7. There may be stress

Juggling the mashed potatoes, apple pie, sippy cups, diapers, outgrown tricycle for your cousin, Christmas presents and your toddler’s inhaler will take its toll. You may be distracted while helping to wash 3 million dishes, so your toddler will need to do some super novel tricks to grab your attention.

8. There may be a mess

There will be clutter, boxes, glitter, tags and glue sticks everywhere. You may feel like you’re drowning in stuff.

But while all these things may happen, you don’t have to focus on them.

The one thing that’s up to you is to find the grace hiding in the corners of the day—like an overlooked Starburst that’s hiding deep in the toe of a stocking.

It takes mindfulness and resolve to deal with diverse challenges while remaining focused on exquisite moments of beauty, joy and love (and make those come alive instead).

Maybe the grace is when your child announces he wants to write a thank-you card to Santa.

Maybe it’s in a warm snuggle as you read a Christmas book with your toddler.

It could in be the way your child belts out a Christmas tune on the way to Grandma and Grandpa’s house or shares her new dolly with her sister.

The grace might be in a wild dance party where you twirl your toddler to some Jingle Bell Rock, an extra-long kiss with your partner under the mistletoe, or a squeal from your child devouring the holiday pancakes you whipped up for them.

It might be in a quiet moment lying in bed just before everyone wakes up where you can hear the faint church bells ringing out a carol that echoes off the snow.

When you shuffle into Christmas with your pajamas, your slippers, and an unwavering commitment to “scan for grace,” you’re likely to find it everywhere.

I felt lost as a new mother, but babywearing helped me find myself again

I wish someone had told me before how special wearing your baby can be, even when you have no idea how to do it.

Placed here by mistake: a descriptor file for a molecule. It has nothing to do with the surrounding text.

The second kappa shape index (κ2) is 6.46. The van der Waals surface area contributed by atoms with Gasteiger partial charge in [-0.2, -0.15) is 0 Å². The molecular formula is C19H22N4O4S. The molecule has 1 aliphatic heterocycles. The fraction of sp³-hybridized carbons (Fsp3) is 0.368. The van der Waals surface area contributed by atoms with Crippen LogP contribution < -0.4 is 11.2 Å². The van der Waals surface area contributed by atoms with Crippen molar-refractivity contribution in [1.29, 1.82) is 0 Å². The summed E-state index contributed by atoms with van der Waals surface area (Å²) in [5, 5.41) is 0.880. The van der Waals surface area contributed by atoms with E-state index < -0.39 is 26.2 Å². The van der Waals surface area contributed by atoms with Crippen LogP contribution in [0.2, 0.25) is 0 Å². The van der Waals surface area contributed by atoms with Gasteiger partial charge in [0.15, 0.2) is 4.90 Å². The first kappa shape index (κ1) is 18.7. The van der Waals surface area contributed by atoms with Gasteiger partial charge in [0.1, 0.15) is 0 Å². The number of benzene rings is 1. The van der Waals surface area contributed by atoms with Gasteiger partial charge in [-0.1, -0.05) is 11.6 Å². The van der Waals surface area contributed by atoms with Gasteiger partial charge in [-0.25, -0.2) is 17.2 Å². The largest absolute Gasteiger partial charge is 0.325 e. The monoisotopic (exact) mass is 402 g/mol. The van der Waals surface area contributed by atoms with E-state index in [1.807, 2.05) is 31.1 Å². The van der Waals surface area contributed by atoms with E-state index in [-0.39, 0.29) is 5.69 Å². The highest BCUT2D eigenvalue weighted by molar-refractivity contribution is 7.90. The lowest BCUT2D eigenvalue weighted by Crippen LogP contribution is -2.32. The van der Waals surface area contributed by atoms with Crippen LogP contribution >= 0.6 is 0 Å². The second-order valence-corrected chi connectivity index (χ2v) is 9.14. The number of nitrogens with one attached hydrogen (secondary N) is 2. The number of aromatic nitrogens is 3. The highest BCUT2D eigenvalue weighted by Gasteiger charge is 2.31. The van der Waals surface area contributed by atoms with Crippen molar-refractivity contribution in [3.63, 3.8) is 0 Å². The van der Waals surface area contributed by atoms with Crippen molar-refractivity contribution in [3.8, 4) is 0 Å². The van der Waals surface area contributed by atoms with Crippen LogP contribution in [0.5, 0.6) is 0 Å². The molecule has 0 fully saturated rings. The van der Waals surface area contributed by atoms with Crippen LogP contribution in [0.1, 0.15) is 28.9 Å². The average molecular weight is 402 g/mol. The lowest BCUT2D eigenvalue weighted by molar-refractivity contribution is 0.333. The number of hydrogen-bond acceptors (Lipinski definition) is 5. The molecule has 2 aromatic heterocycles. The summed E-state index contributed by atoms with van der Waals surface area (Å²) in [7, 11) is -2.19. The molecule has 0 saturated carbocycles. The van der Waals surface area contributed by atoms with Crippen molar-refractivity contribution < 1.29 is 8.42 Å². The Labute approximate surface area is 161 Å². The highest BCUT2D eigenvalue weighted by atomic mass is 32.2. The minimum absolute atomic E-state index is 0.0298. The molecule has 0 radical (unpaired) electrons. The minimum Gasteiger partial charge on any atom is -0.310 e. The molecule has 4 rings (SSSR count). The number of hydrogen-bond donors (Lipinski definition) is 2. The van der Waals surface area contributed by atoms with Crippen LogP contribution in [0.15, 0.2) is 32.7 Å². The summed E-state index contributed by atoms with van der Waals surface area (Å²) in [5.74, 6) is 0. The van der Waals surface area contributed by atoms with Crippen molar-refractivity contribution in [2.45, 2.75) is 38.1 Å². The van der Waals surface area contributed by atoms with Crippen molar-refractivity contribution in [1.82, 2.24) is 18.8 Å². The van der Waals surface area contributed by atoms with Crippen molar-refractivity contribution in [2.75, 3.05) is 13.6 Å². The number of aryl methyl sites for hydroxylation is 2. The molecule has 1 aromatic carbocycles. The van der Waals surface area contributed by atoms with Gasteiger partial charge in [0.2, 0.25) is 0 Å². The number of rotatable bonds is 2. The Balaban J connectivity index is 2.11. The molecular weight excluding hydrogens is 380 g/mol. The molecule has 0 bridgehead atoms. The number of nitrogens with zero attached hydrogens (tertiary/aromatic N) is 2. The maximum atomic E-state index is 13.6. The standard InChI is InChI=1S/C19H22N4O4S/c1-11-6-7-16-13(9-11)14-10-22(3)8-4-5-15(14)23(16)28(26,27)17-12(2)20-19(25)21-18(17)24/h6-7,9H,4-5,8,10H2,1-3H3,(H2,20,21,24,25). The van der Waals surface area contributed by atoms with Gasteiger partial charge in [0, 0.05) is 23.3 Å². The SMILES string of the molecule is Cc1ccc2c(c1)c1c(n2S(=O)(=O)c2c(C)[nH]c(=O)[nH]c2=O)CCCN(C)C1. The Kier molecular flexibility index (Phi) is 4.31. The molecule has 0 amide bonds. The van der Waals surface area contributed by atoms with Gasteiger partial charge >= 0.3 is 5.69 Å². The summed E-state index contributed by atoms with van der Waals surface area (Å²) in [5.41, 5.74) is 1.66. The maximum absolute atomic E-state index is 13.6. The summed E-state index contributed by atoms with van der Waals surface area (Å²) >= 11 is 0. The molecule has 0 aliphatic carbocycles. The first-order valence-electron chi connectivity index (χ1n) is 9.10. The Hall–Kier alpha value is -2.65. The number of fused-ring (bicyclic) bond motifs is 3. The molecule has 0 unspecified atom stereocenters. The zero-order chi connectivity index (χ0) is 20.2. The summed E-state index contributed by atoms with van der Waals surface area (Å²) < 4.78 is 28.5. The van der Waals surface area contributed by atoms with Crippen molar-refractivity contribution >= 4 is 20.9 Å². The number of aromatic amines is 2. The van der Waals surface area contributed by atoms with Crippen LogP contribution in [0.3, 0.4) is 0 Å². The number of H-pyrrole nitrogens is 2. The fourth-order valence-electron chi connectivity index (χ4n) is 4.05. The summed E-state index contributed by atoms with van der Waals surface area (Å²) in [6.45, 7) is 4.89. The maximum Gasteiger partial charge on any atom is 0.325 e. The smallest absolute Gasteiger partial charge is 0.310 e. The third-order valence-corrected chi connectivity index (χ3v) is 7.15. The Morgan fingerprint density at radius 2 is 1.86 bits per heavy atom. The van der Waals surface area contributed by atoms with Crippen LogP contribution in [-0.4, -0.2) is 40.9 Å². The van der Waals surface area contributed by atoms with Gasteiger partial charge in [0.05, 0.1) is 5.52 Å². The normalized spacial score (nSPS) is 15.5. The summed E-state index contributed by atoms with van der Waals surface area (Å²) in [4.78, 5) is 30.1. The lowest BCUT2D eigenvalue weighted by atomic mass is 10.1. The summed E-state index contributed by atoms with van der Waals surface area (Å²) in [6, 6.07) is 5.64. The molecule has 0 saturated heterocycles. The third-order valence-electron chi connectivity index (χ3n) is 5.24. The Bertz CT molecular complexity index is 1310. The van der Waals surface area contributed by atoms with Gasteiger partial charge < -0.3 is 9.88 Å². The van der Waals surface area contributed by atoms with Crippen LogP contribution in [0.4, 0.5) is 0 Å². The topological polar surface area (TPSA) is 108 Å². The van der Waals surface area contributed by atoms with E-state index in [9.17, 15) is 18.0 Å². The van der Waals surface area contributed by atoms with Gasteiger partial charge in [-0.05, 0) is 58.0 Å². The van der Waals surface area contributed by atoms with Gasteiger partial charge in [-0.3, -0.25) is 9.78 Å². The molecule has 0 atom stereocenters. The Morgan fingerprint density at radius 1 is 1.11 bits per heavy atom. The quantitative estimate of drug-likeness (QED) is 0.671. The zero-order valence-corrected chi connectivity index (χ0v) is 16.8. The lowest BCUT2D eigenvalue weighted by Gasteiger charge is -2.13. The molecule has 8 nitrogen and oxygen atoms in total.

My first baby and I were alone in our Brooklyn apartment during a particularly cold spring with yet another day of no plans. My husband was back at work after a mere three weeks of parental leave (what a joke!) and all my friends were busy with their childless lives—which kept them too busy to stop by or check in (making me, at times, feel jealous).

It was another day in which I would wait for baby to fall asleep for nap number one so I could shower and get ready to attempt to get out of the house together to do something, anything really, so I wouldn't feel the walls of the apartment close in on me by the time the second nap rolled around. I would pack all the diapers and toys and pacifiers and pump and bottles into a ginormous stroller that was already too heavy to push without a baby in it .

Then I would spend so much time figuring out where we could go with said stroller, because I wanted to avoid places with steps or narrow doors (I couldn't lift the stroller by myself and I was too embarrassed to ask strangers for help—also hi, New Yorkers, please help new moms when you see them huffing and puffing up the subway stairs, okay?). Then I would obsess about the weather, was it too cold to bring the baby out? And by the time I thought I had our adventure planned, the baby would wake up, I would still be in my PJs and it was time to pump yet again.

Slowly, but surely, and mostly thanks to sleep deprivation and isolation, I began to detest this whole new mom life. I've always been a social butterfly. I moved to New York because I craved that non-stop energy the city has and in the years before having my baby I amassed new friends I made through my daily adventures. I would never stop. I would walk everywhere just to take in the scenery and was always on the move.

Now I had this ball and chain attached to me, I thought, that didn't even allow me to make it out of the door to walk the dog. This sucks, I would think regularly, followed by maybe I'm not meant to be a mom after all.